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Queen of the Negro Leagues: Effa Manley and the Newak Eagles available in Paperback
- Pub. Date:
- Rowman & Littlefield Publishers, Inc.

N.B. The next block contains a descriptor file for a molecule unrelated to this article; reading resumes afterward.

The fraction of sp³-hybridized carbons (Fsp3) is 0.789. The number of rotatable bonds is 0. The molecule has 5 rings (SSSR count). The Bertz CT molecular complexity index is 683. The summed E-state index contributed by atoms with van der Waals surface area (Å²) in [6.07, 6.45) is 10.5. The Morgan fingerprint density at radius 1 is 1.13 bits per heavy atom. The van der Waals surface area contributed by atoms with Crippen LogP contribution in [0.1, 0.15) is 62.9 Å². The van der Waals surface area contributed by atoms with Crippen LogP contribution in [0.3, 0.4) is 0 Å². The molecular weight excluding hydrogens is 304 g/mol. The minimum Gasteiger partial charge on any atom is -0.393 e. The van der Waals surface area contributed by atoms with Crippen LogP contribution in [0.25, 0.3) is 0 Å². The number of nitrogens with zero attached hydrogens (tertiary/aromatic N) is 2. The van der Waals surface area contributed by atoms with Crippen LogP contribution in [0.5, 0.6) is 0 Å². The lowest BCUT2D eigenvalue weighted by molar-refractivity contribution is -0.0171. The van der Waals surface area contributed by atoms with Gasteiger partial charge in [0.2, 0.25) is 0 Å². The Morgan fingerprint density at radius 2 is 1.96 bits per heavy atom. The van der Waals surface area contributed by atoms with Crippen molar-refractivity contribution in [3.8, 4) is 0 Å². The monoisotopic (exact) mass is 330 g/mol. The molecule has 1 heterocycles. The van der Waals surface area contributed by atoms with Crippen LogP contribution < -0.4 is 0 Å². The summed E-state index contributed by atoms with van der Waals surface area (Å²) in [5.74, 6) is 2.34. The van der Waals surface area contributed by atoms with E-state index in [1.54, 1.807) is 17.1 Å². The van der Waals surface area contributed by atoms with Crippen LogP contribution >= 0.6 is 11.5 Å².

The first woman inducted into the Baseball Hall of Fame, there was no one like Effa Manley in the sports world of the 1930s and 1940s. She was a sophisticated woman who owned a baseball team. She never shrank from going head to head with men, who dominated the ranks of sports executives and considered sports their exclusive domain. That her life story has remained unchronicled can only be attributed to one thing: her team, the Newark Eagles, belonged to the Negro Baseball League. This book furthers a growing awareness of black baseball before integration and profiles many of the other highly-competitive owners in the Negro league. It also describes a thriving black community in Newark that took the Newark Eagles into their hearts, creating a fascinating relationship between a community and their sports team. This book was the first to draw extensively on Eagle team records, left behind by Mrs. Manley when she left Newark in the 1950s, and rediscovered nearly intact thirty-five years later. The files are the most comprehensive source of information about the Newark Eagles. They reconstruct the relationship between the baseball team and the community to an extent never thought to be possible. Also included is material from Mrs. Manley's scrapbook chronicling her days as a baseball owner and an active home front volunteer during World War II. Her scrapbook is now part of the collection of the National Baseball Hall of Fame. This important work shines the spotlight on a previously unsung segment of baseball history. Originally published in cloth as Effa Manley and the Newark Eagles, No. 1 in the American Sports History Series. Reviews of the Original Edition: "...a book that speaks volumes about the history of all of us who grew up in Newark at a time when the city stood for something very different. It's a dandy read." NEWARK STAR-LEDGER "...the story of a dynamic woman who, with her husband, owned the New Jersey team in the Negro National League.... Recommended." LIB